I like both female and male vocals on the M500S better than either of my other amps. I could more easily tell who the singers are, while being individual, voices in a choir are blended better, and although voices are pure they don't have any overemphasized sibilance or break up.
To summarize the amp plays loud enough in my system, voices are great, they are quiet, and for us tweaks easy to work on. Did I fail to mention they are reasonably priced? These are the least expensive amps I've seen in this category and Stanley Chu has been a pleasure to deal with.
What I didn't like.
It didn't take long before I was hearing a metallic sound coming from the lower midrange. (It was also audible on some male vocals, which as noted is otherwise a strong point on these amps in my system.) I heard this metallic sound more on some music than on other but once I heard it, it was a nuisance. My girlfriend stopped over and her reaction to the amps was just like mine at first she said wow those sound good and then she heard the metallic sound and mentioned what is that, that doesn't sound right.?
(I don't like obvious negative additive stuff that detracts from the music.)
You may or may not hear it in your system. However after I bought these amps I noticed that Thorsten has posted much about the Consonance Billie. He mentions that the stock tubes sound brash, rough and unsophisticated. He goes on to say that on relatively flat speakers the upper midrange and lower treble is strongly tilted up. I didn't hear this on the stock M500S, however I have changed tubes and believe that while the TJ Mesh Plate 300B tubes minimize the metallic sound I hear, there is a compromise. In my system some of the midrange magic is gone. I should also note that I tried the Ken Rad VT-229 tubes in place of the stock Jan Phillips 6SL7. These tubes increased the power of low bass however they did little to eliminate the metallic sound. I liked having greater power in the bass and feel that this improved the tonal balance so I have left the Ken Rads in only going back to the JANs once or twice for comparison.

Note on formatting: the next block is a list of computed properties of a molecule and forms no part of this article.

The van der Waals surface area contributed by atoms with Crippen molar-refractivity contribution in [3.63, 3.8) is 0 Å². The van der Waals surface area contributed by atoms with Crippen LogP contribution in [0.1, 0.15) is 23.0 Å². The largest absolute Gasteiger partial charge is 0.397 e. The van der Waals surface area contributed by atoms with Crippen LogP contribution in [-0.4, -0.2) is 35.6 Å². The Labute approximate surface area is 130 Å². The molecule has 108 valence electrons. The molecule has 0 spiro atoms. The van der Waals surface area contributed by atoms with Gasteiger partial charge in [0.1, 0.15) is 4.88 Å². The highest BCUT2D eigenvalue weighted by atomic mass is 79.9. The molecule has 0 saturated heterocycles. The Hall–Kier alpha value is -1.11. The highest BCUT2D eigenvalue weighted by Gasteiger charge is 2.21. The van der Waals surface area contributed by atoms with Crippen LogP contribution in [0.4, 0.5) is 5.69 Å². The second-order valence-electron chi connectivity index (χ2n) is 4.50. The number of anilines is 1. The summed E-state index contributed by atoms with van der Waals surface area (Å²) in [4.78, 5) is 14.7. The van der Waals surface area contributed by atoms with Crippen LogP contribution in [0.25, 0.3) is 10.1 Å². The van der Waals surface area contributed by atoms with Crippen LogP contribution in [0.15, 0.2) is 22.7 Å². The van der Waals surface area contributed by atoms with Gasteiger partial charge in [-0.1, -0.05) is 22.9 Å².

During the process of trying to tune out what I call a metallic sound by changing parts, I've changed almost every electrolytic cap in the amps except the Black Gate Cathode Bypass and (2) 10,000uf/10V 300B heater caps, to Elna Cerafines. This has made little difference and I've changed the big 390uf/400V Nippon Filter caps back from the Elna 220uf/500V caps I tried, as I think the Nippon sound smoother. (I didn't expect this.)
The following has resulted in what I feel are improvements to these amps.
One change that has moved the metallic sound lower in frequency (out of the range of male vocals) and slightly improves bass impact was replacing the 10,000uf/10V 300B DC heater supply filtering caps that are across the legs of the bridged rectifiers with (2) 4700uf/16V Black Gate caps. (I had these on hand from trying them in my Laurels where I didn't really like them.)
Next I replaced the 100uf/10V Black Gate 6SL7 driver cathode bypass cap with a 100uf/100V ZEN (Huge 1.75 inch D x 3.5inch L) metalized polypropylene from North Creek as I had these on hand from a speaker crossover project. (I may also try (2) paralleled 47uf/250V SCRs) This has made the biggest change/improvement; the metallic sound is all but gone. Everything is smoother and more dynamic.
Note after making this change the Tj 300B Mesh Plates now sound much better than the stock tubes in every respect. And the stock tubes do sound as Thorsten describes them.
One other note If you decide to try the SRPP to MU modification mentioned at the end of this article then save the $50.00 you will spend for this mod. As these caps will be removed for that mod.